Dolores O'Riordan's death deemed a ‘tragic accident’

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By Michael Fiorentino
 Dolores O'Riordan's death deemed a ‘tragic accident’
Copyright  (FILE) Reuters

On the day that would have been her 47th birthday, an inquiry into the death of the Cranberries' lead singer Dolores O'Riordan was attended by her mother, and her brother and sister-in-law at the coroner’s court in Westminster, London.

Court Officer Madaline Hardy introduced the late O'Riordan as an inspirational artist who was "burdened by her fame".

Her Majesty’s Coroner Dr. Shirley Radcliffe described her death as a "tragic accident" when she was found submerged in the bathtub of her hotel room at the London Hilton Hotel on 15 January of this year.

The official cause of death was ruled drowning due to an excessive alcohol consumption. Hotel records show O'Riordan accessed the mini bar just after 2am which was followed by a cheerful call to her mother at around 3am.

Toxicology reports showed she had four times the legal driving limit of alcohol in her system as well as a therapeutic amount of prescribed drugs. However, both amounts were deemed non-fatal but could cause unconsciousness, which led to her drowning. Paramedics on the scene saw no signs of injury, evidence of self-harm, or foul play. She was officially announced dead at 9:16 in the morning.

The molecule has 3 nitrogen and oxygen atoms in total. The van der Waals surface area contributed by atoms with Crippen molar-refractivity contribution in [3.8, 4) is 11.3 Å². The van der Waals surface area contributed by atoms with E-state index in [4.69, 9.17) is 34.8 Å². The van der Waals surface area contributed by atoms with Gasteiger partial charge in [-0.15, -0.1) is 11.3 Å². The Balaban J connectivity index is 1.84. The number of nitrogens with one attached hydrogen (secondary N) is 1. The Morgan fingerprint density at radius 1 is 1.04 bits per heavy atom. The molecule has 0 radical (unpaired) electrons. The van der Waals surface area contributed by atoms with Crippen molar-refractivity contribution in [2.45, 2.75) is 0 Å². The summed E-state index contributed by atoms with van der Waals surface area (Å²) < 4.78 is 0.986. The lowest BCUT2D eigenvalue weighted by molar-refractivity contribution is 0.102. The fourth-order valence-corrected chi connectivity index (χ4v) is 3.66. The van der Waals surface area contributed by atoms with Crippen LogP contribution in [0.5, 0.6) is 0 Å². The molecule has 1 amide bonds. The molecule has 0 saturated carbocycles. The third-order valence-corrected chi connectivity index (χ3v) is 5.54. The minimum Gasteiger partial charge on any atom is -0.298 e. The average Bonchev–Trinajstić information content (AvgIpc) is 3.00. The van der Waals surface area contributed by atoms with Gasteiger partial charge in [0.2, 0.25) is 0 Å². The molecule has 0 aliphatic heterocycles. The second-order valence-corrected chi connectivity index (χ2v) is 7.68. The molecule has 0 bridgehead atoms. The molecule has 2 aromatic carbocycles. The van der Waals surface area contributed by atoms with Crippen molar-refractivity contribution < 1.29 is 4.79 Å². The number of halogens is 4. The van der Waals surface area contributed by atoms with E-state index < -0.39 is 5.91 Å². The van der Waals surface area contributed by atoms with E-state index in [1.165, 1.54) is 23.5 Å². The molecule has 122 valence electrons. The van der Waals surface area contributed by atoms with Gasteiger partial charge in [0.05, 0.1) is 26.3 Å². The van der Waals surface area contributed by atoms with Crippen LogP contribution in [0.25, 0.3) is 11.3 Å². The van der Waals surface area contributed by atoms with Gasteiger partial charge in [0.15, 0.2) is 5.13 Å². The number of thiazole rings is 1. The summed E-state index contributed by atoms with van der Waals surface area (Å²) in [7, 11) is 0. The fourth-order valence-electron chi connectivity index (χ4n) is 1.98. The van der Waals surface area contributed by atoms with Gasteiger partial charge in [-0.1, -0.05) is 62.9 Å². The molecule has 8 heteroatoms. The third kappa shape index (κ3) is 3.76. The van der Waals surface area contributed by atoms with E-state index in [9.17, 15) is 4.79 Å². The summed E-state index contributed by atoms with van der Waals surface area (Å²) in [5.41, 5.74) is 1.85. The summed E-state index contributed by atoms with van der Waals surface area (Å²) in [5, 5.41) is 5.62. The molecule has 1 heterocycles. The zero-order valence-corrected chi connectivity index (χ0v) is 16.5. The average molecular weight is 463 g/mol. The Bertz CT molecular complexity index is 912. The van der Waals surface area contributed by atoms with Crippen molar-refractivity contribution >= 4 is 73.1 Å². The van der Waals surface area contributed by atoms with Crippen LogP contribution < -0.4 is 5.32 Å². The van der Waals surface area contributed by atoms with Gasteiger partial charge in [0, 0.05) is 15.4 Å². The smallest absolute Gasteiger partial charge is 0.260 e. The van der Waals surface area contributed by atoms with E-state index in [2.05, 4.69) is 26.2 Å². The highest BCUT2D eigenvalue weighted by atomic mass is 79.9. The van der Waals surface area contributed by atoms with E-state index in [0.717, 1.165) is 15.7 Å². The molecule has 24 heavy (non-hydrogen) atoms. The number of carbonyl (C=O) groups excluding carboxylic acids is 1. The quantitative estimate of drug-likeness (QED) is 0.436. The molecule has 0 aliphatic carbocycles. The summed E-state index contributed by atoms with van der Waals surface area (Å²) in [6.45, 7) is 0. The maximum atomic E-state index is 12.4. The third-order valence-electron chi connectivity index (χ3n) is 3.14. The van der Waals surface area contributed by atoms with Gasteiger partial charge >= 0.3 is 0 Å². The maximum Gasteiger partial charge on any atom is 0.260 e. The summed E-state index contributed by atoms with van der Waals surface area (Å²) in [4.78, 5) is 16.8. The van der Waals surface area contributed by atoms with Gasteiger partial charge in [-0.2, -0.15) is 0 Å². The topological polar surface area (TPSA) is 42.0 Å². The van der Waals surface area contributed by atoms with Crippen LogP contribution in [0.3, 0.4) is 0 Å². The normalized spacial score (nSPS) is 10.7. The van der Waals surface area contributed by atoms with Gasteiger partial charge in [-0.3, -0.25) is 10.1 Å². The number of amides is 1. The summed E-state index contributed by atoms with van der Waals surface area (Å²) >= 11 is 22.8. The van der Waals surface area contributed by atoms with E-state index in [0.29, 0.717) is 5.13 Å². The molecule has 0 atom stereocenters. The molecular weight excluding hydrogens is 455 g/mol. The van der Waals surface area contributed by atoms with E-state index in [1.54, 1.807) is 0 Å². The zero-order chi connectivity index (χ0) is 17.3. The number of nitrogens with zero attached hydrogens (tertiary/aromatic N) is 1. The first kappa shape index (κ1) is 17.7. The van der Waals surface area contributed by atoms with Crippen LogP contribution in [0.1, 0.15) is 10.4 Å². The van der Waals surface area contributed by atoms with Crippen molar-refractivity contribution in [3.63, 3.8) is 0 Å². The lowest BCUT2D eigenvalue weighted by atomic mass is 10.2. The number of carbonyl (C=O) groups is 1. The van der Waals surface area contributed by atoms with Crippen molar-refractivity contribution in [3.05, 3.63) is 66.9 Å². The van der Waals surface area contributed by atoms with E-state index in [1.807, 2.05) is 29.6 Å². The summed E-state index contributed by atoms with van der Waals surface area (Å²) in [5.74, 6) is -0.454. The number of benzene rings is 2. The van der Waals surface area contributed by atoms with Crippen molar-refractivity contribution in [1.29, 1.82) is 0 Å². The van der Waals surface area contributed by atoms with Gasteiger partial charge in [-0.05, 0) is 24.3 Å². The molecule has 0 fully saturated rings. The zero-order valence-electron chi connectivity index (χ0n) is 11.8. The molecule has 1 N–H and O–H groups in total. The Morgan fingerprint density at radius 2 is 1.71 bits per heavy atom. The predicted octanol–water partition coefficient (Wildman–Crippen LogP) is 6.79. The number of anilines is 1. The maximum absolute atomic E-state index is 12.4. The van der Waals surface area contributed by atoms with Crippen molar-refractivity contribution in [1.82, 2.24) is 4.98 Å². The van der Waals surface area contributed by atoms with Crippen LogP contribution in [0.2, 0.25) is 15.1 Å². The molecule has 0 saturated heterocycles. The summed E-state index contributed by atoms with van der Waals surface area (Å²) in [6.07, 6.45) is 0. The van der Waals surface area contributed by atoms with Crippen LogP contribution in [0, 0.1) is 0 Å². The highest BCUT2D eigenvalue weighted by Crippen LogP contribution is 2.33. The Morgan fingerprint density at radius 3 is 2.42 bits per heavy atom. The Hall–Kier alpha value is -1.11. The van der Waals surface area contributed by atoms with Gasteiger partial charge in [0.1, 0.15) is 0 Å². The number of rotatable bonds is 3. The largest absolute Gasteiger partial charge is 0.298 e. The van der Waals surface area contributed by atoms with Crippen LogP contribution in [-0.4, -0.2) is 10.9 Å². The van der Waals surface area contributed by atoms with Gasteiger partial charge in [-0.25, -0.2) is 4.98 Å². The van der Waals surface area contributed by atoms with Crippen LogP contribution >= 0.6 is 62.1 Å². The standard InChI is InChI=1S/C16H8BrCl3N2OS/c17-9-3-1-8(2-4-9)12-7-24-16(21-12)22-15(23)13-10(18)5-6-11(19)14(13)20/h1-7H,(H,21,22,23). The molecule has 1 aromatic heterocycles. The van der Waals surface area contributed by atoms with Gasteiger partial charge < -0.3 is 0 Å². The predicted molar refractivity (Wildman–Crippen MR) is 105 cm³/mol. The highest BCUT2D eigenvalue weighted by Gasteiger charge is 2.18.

O'Riordan enjoyed a successful music career as the frontwoman for the Cranberries. Described as a devoted mother and loving daughter, O'Riordan leaves behind three children who live in Canada with their father. Her ex-husband Don Burton, who was the former manager for Duran Duran, was not present at the inquiry.

Dr. Seamus O Ceallaigh, who was her psychiatrist in Dublin, spoke at the inquiry and described Dolores of having a bipolar affective disorder which could, in turn, cause her to have an expanded elevated mood.

O Ceallaigh said O'Riordan had sustained periods of sobriety and she was in good spirits when the two spoke a week before her death. According to him, the late singer had no recent thoughts of suicide.

The family consoled each other as Radcliffe closed the inquiry by offering her sincerest condolences for their loss. The family choose not to speak with reporters as they left the coroner's office.